4. Borrelia burgdorferi sensu lato infection in larval Ixodes ricinus (Acari: Ixodidae) feeding on blackbirds in northwestern Italy.

    PubMed

    Mannelli, Alessandro; Nebbia, Patrizia; Tramuta, Clara; Grego, Elena; Tomassone, Laura; Ainardi, Romina; Venturini, Lucia; De Meneghi, Daniele; Meneguz, Pier Giuseppe

    2005-03-01

    Birds belonging to 59 species (n = 1,206) were live captured in Piemonte, northwestern Italy, in 2001. Ixodes ricinus (L.) larvae were collected from 59 birds belonging to nine species, and nymphs were recovered on 79 birds belonging to 10 species. Eurasian blackbirds, Turdus merula L., had significantly higher levels of infestation by ticks than other passerine species. Larval I. ricinus of blackbirds peaked in summer, when prevalence was 39% (95% confidence interval 24.2-55.5) and mean number of ticks per host was 3.3 (1.6-7.2), whereas nymphs peaked in spring, when prevalence was 72.2% (54.8-85.8) and mean number of ticks per host was 6.9 (4.4-10.7). Immature I. ricinus were coincidentally aggregated on blackbirds, with 15 blackbirds feeding 67.4% of nymphs and 40.3% of larvae, and coinfestation by both stages was relatively high in summer: Kappa = 0.64 (0.40-0.88). Borrelia burgdorferi sensu lato was identified by polymerase chain reaction (PCR) in 58.3% (35.9-78.5) of larvae with engorgement ratio > or = 3 that were collected from blackbirds. Larvae that were collected from other passerine species gave negative PCR results. Sixteen of 21 PCR-positive samples belonged to B. garinii (76.2%), and five (23.8%) were Borrelia valaisiana. Results of this study suggest that blackbirds play an important role as hosts for immature I. ricinus and as reservoir of Borrelia garinii in northwestern Italy.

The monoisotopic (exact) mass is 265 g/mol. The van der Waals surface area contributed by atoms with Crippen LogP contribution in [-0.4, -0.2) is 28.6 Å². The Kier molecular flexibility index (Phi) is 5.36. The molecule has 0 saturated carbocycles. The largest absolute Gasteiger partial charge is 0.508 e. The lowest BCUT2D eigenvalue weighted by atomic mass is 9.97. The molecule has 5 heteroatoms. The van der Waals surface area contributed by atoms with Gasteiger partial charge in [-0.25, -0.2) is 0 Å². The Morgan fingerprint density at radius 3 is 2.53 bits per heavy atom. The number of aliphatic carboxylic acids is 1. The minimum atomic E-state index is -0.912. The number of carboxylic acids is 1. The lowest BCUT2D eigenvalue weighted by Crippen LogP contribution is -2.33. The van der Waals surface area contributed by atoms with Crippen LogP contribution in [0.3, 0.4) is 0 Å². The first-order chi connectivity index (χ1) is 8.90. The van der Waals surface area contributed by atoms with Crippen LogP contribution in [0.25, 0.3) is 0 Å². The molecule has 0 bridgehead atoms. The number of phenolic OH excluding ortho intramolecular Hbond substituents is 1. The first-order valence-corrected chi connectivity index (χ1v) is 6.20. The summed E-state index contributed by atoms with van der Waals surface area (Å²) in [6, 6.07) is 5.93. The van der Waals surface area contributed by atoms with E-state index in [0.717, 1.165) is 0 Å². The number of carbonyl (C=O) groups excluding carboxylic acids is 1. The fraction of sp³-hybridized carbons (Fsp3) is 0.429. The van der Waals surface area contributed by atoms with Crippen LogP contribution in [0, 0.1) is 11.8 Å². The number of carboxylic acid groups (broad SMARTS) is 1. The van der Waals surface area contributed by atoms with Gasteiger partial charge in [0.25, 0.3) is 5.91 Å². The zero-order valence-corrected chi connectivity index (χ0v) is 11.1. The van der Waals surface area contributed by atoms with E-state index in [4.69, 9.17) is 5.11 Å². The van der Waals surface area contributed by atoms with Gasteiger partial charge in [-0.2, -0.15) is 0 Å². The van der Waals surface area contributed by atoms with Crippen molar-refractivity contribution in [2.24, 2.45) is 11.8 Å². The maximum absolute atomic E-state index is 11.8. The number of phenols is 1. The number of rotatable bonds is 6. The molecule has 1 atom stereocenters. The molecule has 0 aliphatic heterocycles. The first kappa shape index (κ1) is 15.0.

5. Lyme disease in California: interrelationship of Ixodes pacificus (Acari: Ixodidae), the western fence lizard (Sceloporus occidentalis), and Borrelia burgdorferi.

    PubMed

    Lane, R S; Loye, J E

    1989-07-01

    The relationship of immature western black-legged ticks, Ixodes pacificus Cooley and Kohls, to the western fence lizard, Sceloporus occidentalis Baird and Girard, and to the Lyme disease spirochete, Borrelia burgdorferi, was investigated in chaparral and woodland-grass habitats in northern California from 1984 to 1986. Immature ticks were found on lizards in spring and summer, but the prevalence and abundance of ticks on this host were considerably greater in spring. The peak of larval abundance preceded that of nymphs by several weeks, but there was considerable seasonal overlap between these parasitic stages. Larvae and nymphs attached primarily to the lateral nuchal pockets of lizards in chaparral (99.5%) and woodland-grass (91.8%). The numbers of larvae infesting lizards in spring fit the negative binomial distribution in woodland-grass but not in chaparral; insufficient data precluded similar analyses for nymphs. Tick loads did not differ significantly with respect to age or gender of the lizard. Spirochetal infection rates (range, 0-3.7%) in I. pacificus immatures were comparable in both habitats and were similar to those reported previously for adults of this tick. Overall, 1 (0.9%) of 117 larvae and 10 (1.8%) of 552 nymphs were infected with spirochetes resembling B. burgdorferi. Spirochetes were not observed in blood smears prepared from 261 wild-caught lizards, including five lizards fed upon by infected ticks at the time of collection. These and other findings suggest that S. occidentalis, although an important host of I. pacificus immatures, may be less important as a source for infecting ticks with B. burgdorferi.